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As inequality grabs headlines, steals the show in presidential debates, and drives deep divides between the haves and have nots in America, class war brews. On one side, the wealthy wield power and advantage, wittingly or not, to keep the system operating in their favor--all while retreating into enclaves that separate them further and further from the poor and working class. On the other side, those who find it increasingly difficult to keep up or get ahead lash out--waging a rhetorical war against the rich and letting anger and resentment, however justifiable, keep us from seeing new potential solutions. But can we suspend both class wars long enough to consider a new way forward? Is it really good for anyone that most of society's wealth is pooling at the very top of the wealth ladder? Does anyone, including the one percent, really want to live in a society plagued by economic apartheid? It is time to think differently, says longtime inequality expert and activist Chuck Collins. Born into the one percent, Collins gave away his inheritance at 26 and spent the next three decades mobilizing against inequality. He uses his perspective from both sides of the divide to deliver a new narrative. Collins calls for a ceasefire and invites the wealthy to come back home, investing themselves and their wealth in struggling communities. And he asks the non-wealthy to build alliances with the one percent and others at the top of the wealth ladder. Stories told along the way explore the roots of advantage, show how taxpayers subsidize the wealthy, and reveal how charity, used incorrectly, can actually reinforce extreme inequality. Readers meet pioneers who are crossing the divide to work together in new ways, including residents in the author's own Boston-area neighborhood who have launched some of the most interesting community transition efforts in the nation. In the end, Collins's national and local solutions not only challenge inequality but also respond to climate change and offer an unexpected, fresh take on one of our most intransigent problems.
Bulletin of the Bussey Institution.[Jamaica Plain (Boston)]
Year: 1874
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Catalogue of Books in the Jamaica Plain Branch Library of the Boston Public Library
Author: Boston Public Library. Jamaica Plain Branch
Pages: 276
Year: 1887
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Address at Dedication of the Town-house at Jamaica Plain, West Roxbury
Author: Arthur Williams Austin
Pages: 39
Year: 1868
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Local Attachments
Author: Alexander Von Hoffman
ISBN: 0801853931
Pages: 311
Year: 1996-04-01
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In Local Attachments Alexander von Hoffman explores the emergence of the modern urban neighborhood in the United States during the late nineteenth and early twentieth centuries by examining Boston's outer-city neighborhood, Jamaica Plain. Like other American urban neighborhoods of the era, Jamaica Plain experienced the arrival of many ethnic groups, a house-building boom for members of every social class, and the creation of commercial, industrial, and recreational areas within its boundaries. Despite this diversity, a vital neighborhood culture bound the residents of the neighborhood together. Yet in the end, political reformers and twentieth-century mores shattered the unity of the turn-of-the-century neighborhood and contributed to a decline in the quality of urban life. Drawn from a wealth of primary sources and illustrated with more than fifty photographs and maps, Local Attachments offers a detailed look, from the inside out, of the evolution of urban America.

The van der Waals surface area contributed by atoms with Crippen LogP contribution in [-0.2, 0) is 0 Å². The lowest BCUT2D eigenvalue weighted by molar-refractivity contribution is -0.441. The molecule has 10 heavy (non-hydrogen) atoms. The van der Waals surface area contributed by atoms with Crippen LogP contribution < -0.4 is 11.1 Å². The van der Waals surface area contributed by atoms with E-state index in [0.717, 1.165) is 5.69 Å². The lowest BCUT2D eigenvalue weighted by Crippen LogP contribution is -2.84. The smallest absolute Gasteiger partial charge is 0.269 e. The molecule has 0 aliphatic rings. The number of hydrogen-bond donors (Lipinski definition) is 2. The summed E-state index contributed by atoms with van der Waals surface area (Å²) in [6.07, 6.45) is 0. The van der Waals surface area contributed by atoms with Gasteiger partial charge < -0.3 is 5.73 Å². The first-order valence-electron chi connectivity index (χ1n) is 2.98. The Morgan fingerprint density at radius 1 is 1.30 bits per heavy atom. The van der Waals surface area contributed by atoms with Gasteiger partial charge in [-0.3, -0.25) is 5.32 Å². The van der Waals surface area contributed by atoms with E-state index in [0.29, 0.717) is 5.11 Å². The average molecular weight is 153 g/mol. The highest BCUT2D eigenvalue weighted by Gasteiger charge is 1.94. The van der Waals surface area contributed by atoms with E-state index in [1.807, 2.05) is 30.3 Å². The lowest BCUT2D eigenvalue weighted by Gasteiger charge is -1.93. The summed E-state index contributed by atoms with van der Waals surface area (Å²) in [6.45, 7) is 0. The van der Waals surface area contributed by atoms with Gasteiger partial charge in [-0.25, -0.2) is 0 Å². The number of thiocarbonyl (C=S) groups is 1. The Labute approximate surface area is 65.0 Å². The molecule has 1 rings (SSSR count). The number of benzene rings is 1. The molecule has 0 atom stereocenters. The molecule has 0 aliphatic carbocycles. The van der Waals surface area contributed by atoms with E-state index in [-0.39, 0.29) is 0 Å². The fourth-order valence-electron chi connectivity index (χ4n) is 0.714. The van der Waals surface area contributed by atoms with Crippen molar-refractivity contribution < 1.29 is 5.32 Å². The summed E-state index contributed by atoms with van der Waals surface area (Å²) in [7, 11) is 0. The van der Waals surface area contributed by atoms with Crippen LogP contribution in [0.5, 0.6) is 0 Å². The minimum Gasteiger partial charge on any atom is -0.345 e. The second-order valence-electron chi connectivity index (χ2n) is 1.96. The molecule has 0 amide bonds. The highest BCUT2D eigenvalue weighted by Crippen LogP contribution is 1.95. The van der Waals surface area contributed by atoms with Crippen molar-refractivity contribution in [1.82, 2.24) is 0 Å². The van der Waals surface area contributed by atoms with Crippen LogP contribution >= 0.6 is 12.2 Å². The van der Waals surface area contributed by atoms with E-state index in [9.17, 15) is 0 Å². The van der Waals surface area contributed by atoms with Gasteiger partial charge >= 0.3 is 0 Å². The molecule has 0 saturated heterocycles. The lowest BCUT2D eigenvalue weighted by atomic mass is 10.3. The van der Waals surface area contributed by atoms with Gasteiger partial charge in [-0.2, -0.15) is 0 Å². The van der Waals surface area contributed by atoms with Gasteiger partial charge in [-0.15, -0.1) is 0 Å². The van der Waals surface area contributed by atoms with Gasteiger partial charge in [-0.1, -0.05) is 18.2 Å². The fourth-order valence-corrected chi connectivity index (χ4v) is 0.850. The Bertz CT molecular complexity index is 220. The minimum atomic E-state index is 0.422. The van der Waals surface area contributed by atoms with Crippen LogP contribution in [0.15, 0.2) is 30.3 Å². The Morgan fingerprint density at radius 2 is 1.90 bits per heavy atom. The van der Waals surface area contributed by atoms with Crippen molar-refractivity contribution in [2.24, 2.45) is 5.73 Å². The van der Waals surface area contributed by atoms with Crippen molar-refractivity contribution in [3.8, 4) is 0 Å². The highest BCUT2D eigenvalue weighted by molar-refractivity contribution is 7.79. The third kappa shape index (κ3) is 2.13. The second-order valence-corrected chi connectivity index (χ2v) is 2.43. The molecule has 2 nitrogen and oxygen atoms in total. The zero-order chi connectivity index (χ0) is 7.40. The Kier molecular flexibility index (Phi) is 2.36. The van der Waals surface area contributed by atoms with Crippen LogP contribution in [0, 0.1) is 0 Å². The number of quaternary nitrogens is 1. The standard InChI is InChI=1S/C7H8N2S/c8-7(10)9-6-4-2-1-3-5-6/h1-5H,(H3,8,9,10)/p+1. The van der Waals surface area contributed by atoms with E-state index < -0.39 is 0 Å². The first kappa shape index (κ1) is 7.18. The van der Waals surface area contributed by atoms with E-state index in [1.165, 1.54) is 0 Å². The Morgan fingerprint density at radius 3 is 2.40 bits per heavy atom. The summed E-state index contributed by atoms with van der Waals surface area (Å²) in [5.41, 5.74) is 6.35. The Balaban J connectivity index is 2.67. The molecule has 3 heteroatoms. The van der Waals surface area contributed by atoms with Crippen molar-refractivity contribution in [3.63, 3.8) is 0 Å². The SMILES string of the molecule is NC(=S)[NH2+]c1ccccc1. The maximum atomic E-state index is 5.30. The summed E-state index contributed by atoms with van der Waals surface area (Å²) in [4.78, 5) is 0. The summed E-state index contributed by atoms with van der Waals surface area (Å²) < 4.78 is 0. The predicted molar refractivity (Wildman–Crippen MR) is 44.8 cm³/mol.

Annals of Jamaica Plain
Author: Harriet Manning Whitcomb
Publisher: Forgotten Books
ISBN: 1606208632
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Bringing Down the Mouse
Author: Ben Mezrich
Publisher: Simon and Schuster
ISBN: 1442496320
Pages: 336
Year: 2014-06-24
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Charlie Lewis goes on a roller coaster ride of risk, math, and gaming in this middle grade novel that parallels the New York Times bestselling Bringing Down the House, which inspired the movie 21 with Kevin Spacey. Charlie Lewis is a nerd. All he’s ever been good at is math—and he’s really good at math. So good that he’s recruited by a group of kids determined to game the system at the biggest theme park in the world—and win the grand prize. Soon Charlie is caught up in the excitement and thrill of using his math skills for awesomeness…but what’s at stake may be more than he’s willing to risk. How far will Charlie go for a chance at the ultimate reward?
Picturesque Roxbury, Jamaica Plain, West Roxbury, Dorchester and Vicinity
Pages: 79
Year: 1895
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A Home in the Heart of a City
Author: Kathleen Hirsch
Publisher: North Point Press
ISBN: 0865475504
Pages: 272
Year: 1999-08-01
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When Kathleen Hirsch first moved to Jamaica Plain, an unassuming neighborhood in Boston, she was looking for a place to belong, to set down roots. Was it possible, she wondered, to find community in a contemporary city? A Home in the Heart of a City is Hirsch's exuberant and hopeful response. We follow her as she meets extraordinary individuals, including the protector of a local park, an urban gardener, and a corporate lawyer turned community advocate. They become her guides, showing that tiring well in community is as much about the personal choices we make to work, pray, and associate in certain ways as it is about the grassroots institutions we build to foster community life.
Education of a White Parent
Author: Susan Naimark
Publisher: Levellers Press
ISBN: 193714612X
Pages: 192
Year: 2014-05-24
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Soon after enrolling her older son in a Boston public elementary school, Susan Naimark began to see that opportunities offered to her kids were often unavailable to their classmates of color. In The Education of a White Parent Naimark candidly describes her sometimes faltering efforts to create change in the school system, tracing what turns out to be the gradual transformation of a dismayed parent into a parent leader, school board member, and advocate for equal opportunities for all students. She acknowledges that the problem of racial privilege is overwhelmingly complex and freighted with awkwardness and frustration, but she asserts with humble confidence that it is not intractable. Alongside compelling stories about her experiences, Naimark discusses numerous national studies, identifying the pattern of inequities in public schools and some signs of progress. In a clear, conversational tone, Naimark shares what she has learned about navigating school bureaucracies, collaborating across race, and achieving results that benefit all kids.